The Moussier's Redstart (Phoenicurus moussieri) is a small passerine bird that was formerly classed as a member of the thrush family (Turdidae), but is now more generally considered to be an Old World flycatcher (Muscicapidae).
The 13cm male Moussier's Redstart has a black head with a broad white stripe running above each eye and down the side of the neck. The upperparts are black other than a white wing patch, and the rich chestnut tail, from which it and other redstarts get their names (start is an old word for tail). The underparts are a rich orange-red.
The smaller, shorter-tailed female has a pale brown head and upperparts, and the underparts are a paler orange than the male, although generally redder than the underparts of the similar but slightly larger female Common Redstart.
The relationships of this species are obscure. It was not included in the study by Ertan (2006), and both biogeography and color pattern are peculiar. Judging from these, it seems to be closer to the Black Redstart and its relatives than to other species of its genus such as the Common Redstart.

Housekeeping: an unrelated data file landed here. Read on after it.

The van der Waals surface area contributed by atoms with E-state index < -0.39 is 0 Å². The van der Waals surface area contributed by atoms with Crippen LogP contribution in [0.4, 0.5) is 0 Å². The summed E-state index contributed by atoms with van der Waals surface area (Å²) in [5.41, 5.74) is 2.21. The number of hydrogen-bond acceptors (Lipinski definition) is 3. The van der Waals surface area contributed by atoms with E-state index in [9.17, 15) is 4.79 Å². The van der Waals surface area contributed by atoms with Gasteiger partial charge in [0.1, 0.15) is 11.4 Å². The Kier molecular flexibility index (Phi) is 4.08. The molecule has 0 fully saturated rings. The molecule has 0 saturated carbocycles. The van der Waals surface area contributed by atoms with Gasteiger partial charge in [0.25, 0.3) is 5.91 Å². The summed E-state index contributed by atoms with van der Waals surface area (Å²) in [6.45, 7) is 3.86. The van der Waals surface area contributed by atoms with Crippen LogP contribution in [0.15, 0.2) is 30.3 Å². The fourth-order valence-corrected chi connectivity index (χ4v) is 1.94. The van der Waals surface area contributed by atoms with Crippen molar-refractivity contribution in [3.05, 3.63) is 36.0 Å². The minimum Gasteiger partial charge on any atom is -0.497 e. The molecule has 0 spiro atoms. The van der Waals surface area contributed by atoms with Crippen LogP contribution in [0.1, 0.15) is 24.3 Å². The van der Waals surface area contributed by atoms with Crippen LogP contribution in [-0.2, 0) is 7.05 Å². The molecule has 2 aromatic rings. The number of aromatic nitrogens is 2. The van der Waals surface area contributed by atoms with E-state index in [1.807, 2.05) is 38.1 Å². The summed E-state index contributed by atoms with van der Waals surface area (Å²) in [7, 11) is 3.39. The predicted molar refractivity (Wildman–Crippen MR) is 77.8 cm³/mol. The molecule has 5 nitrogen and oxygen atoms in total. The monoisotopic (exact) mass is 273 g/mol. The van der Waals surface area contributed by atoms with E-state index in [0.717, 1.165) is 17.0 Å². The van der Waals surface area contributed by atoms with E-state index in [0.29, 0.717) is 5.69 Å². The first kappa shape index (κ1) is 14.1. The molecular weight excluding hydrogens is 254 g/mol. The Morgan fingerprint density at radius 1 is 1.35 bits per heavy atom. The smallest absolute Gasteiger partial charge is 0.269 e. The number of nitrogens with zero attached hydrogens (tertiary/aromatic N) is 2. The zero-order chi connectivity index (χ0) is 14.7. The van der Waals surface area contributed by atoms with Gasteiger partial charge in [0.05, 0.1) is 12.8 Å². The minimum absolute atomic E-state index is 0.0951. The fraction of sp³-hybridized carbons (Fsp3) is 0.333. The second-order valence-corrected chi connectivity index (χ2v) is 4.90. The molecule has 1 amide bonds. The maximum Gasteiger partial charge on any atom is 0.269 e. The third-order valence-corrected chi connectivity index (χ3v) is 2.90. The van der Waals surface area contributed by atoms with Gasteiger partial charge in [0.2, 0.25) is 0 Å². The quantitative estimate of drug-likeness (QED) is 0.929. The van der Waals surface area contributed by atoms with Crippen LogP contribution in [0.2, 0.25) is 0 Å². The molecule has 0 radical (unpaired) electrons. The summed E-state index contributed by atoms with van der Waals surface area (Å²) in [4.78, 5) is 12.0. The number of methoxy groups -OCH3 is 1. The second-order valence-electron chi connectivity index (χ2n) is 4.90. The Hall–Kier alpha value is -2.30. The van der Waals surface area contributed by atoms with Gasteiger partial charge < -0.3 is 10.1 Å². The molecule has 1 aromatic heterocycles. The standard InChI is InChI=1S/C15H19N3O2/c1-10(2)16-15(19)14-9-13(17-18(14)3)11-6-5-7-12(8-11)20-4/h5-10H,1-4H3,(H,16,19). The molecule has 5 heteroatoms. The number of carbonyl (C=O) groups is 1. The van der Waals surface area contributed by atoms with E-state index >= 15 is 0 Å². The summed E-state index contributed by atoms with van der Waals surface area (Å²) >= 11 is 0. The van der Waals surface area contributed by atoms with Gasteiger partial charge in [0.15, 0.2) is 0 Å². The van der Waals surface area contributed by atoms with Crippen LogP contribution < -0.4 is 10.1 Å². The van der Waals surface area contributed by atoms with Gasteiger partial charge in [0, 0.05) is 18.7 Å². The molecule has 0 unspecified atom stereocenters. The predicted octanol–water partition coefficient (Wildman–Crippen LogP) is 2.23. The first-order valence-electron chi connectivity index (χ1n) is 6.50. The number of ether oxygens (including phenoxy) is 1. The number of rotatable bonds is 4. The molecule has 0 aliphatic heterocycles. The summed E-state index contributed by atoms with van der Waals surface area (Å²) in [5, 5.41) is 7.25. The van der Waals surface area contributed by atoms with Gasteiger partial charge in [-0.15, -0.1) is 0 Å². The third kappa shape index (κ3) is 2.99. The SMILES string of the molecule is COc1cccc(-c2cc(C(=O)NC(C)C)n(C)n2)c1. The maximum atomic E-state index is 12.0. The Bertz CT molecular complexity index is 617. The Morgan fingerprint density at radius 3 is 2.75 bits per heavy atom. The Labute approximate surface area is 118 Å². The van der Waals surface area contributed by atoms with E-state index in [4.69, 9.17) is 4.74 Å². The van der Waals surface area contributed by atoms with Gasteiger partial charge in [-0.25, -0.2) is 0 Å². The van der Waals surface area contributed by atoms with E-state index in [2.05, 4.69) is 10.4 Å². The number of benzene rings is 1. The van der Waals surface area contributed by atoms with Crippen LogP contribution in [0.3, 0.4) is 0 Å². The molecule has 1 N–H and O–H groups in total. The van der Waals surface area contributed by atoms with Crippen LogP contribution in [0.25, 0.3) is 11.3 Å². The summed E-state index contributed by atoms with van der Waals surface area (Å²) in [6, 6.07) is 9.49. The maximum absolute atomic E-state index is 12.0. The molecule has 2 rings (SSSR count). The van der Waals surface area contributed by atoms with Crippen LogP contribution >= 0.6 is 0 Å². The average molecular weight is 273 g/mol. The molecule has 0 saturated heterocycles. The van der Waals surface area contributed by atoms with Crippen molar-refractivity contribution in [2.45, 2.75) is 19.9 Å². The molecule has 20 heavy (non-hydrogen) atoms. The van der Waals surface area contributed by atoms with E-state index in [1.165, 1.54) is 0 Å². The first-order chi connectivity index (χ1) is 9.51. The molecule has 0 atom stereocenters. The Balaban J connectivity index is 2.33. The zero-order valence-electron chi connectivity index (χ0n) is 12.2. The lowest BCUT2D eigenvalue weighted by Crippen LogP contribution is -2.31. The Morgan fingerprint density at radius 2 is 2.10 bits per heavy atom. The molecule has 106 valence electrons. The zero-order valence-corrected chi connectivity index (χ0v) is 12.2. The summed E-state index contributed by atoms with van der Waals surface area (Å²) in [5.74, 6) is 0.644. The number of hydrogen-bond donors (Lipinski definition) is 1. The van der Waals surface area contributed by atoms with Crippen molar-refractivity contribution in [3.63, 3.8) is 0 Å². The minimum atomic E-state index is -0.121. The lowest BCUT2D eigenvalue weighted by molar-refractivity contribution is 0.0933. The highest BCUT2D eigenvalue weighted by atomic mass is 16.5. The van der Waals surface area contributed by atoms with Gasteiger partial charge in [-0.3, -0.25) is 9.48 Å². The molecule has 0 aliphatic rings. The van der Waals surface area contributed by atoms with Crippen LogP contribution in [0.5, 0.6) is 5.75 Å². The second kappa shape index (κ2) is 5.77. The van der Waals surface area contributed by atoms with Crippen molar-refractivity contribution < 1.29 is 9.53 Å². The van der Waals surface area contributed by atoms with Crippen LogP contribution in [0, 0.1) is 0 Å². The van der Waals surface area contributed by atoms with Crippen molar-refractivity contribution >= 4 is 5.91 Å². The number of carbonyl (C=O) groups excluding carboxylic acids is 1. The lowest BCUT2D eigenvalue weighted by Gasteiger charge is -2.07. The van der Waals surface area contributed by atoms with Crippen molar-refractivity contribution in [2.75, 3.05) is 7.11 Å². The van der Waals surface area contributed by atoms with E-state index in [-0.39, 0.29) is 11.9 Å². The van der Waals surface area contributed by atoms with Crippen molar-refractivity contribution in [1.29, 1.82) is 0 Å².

It is an endemic resident breeder in the Atlas Mountains of northwest Africa. Its habitat is open woodland in rocky areas up to 3000 m altitude in the mountains. Its nest is built in a bush or on the ground and the clutch is typically 3-6 eggs.
The male's song is a mixture of rasping sounds and svee-svee notes. The call is a plaintive single note, heeh.
Moussier's Redstart feeds like a flycatcher, making aerial sallies after passing insects.